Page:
No sign will be given to this generation (Mk 8:12-8:12)

“Jesus sighed deeply

In his spirit.

He said.

‘Why does this generation

Seek a sign?

Truly!

I say to you!

No sign will be given

To this generation.’”

 

καὶ ἀναστενάξας τῷ πνεύματι αὐτοῦ λέγει Τί ἡ γενεὰ αὕτη ζητεῖ σημεῖον; ἀμὴν λέγω ὑμῖν, εἰ δοθήσεται τῇ γενεᾷ ταύτῃ σημεῖον

 

While both Matthew, chapter 12:39, and Luke, chapter 11:29-30, perhaps using a Q source, said that Jesus would only give them the sign of Jonah, Mark said here that Jesus was not going to give them any sign at all.  He said that Jesus sighed deeply in his spirit (καὶ ἀναστενάξας τῷ πνεύματι αὐτοῦ).  He asked them why was this generation seeking a sign (λέγει Τί ἡ γενεὰ αὕτη ζητεῖ σημεῖον)?  With a rare solemn proclamation (ἀμὴν λέγω ὑμῖν) in Mark, Jesus told them point blank that no sign would be given to this generation in this convoluted phrase (εἰ δοθήσεται τῇ γενεᾷ ταύτῃ σημεῖον).  Sometimes miracles were considered heavenly signs, but Mark continued to call miracles works of power and not signs, as other gospel writers sometimes referred to them.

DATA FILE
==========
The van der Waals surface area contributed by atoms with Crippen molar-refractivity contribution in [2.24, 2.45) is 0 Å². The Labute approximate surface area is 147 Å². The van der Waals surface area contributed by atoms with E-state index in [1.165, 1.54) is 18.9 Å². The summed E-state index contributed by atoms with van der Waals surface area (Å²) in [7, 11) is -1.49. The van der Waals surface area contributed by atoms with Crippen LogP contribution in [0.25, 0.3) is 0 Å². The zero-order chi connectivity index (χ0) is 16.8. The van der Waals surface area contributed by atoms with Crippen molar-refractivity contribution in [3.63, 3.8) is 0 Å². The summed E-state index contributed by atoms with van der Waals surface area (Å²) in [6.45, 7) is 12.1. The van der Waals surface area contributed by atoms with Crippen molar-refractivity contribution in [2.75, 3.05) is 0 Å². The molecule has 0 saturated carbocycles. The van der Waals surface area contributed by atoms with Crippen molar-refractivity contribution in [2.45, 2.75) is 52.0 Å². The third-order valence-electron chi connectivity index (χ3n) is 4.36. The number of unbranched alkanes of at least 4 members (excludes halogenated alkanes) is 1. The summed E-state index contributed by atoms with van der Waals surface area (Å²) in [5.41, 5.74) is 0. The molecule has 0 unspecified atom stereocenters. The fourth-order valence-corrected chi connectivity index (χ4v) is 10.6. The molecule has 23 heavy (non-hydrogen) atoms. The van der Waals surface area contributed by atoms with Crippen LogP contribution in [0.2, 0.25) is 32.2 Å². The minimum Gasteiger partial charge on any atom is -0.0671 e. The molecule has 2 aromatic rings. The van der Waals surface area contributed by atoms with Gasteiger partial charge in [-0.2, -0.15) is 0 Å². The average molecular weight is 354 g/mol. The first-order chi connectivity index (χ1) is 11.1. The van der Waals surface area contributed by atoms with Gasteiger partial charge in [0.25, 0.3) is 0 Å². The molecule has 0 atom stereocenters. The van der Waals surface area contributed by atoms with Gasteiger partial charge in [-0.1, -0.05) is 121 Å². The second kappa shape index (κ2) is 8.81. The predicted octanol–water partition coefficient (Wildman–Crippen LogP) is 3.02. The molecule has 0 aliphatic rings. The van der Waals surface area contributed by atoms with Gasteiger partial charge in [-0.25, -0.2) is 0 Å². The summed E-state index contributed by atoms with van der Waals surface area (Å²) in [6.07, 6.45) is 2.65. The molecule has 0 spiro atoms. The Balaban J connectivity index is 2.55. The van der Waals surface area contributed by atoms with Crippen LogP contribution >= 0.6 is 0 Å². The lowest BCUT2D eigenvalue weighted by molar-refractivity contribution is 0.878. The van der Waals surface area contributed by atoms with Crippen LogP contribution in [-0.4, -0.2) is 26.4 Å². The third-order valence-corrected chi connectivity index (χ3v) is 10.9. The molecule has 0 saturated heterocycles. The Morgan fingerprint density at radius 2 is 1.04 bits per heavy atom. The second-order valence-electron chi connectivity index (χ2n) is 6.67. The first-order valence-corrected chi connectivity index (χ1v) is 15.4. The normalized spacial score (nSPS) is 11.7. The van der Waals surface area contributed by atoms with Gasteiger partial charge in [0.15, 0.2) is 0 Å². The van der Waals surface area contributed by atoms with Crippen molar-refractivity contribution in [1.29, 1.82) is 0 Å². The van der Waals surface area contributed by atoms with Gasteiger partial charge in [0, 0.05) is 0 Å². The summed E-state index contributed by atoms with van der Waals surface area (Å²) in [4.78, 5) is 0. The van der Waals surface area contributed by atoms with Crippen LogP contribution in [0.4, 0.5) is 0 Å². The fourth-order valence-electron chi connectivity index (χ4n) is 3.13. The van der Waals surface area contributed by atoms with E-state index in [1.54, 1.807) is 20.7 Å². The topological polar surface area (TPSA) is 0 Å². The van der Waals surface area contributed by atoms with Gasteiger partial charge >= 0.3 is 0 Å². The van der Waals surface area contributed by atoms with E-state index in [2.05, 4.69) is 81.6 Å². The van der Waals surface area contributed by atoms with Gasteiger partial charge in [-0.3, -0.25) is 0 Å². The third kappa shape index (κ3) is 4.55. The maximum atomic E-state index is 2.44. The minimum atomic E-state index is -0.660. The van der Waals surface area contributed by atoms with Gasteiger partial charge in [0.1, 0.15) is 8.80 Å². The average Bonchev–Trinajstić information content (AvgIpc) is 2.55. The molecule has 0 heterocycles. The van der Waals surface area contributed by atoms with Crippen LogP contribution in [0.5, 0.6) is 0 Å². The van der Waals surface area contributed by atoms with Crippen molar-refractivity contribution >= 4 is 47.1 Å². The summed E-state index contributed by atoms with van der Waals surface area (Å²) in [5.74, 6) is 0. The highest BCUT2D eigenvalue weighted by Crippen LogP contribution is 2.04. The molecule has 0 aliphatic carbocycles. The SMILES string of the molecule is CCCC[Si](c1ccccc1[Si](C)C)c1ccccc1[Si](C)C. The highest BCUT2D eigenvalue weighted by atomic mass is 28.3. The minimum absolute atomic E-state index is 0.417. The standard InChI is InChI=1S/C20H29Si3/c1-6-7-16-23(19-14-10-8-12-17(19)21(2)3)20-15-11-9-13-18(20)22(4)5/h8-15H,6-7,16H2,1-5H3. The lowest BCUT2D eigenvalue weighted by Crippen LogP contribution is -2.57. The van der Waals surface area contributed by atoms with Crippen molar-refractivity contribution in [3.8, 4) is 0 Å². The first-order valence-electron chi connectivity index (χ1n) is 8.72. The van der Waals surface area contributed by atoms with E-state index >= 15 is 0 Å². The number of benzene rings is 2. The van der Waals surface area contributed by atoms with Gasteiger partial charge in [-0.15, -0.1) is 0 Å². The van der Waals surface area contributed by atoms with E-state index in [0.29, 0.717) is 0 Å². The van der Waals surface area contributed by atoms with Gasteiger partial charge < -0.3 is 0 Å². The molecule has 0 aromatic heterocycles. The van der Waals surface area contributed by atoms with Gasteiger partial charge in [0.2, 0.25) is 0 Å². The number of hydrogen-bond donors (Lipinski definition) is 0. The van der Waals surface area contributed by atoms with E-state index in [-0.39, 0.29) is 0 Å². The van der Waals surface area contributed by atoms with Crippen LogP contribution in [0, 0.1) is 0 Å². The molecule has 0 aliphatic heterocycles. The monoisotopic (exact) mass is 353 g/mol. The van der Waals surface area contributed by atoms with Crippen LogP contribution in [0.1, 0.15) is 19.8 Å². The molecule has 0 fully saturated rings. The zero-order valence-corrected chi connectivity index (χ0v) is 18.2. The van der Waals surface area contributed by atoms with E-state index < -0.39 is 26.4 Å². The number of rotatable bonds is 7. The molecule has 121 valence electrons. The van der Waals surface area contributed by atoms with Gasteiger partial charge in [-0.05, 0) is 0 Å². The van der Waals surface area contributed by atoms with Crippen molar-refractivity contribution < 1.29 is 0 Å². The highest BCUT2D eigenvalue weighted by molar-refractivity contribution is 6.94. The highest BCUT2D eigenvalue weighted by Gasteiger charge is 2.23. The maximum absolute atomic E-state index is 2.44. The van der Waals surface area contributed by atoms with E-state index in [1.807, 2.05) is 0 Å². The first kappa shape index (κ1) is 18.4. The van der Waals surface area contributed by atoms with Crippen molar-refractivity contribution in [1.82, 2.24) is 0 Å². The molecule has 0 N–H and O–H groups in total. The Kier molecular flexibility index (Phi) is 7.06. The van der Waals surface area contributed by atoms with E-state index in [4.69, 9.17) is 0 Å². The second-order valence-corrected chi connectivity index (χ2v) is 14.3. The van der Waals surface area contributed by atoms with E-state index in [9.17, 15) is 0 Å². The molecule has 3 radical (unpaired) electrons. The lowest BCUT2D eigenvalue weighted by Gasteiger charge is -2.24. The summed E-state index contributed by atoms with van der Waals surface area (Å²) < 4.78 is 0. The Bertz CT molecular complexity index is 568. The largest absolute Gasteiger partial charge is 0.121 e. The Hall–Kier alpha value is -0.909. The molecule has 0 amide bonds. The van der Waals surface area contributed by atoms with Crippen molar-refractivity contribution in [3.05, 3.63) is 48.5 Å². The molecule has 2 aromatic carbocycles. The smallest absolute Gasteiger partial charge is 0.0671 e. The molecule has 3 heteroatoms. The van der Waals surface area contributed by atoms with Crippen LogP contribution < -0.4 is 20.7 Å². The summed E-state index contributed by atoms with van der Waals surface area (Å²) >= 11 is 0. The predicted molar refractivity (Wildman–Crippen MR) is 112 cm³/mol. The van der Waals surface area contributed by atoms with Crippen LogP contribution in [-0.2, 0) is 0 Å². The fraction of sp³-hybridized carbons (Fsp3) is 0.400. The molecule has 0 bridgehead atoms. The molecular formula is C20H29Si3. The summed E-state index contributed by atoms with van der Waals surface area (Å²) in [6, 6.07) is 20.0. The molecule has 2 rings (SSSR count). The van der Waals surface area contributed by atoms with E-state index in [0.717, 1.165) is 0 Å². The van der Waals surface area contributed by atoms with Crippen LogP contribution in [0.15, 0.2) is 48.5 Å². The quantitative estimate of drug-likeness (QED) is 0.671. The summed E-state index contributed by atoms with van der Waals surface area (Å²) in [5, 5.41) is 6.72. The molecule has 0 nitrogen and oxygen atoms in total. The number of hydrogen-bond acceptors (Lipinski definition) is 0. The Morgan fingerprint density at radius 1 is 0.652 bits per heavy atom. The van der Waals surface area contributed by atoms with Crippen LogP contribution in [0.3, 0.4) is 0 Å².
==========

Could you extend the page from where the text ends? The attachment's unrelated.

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Title

The Gospel according to Mark

τὸ κατὰ Μᾶρκον εὐαγγέλιον,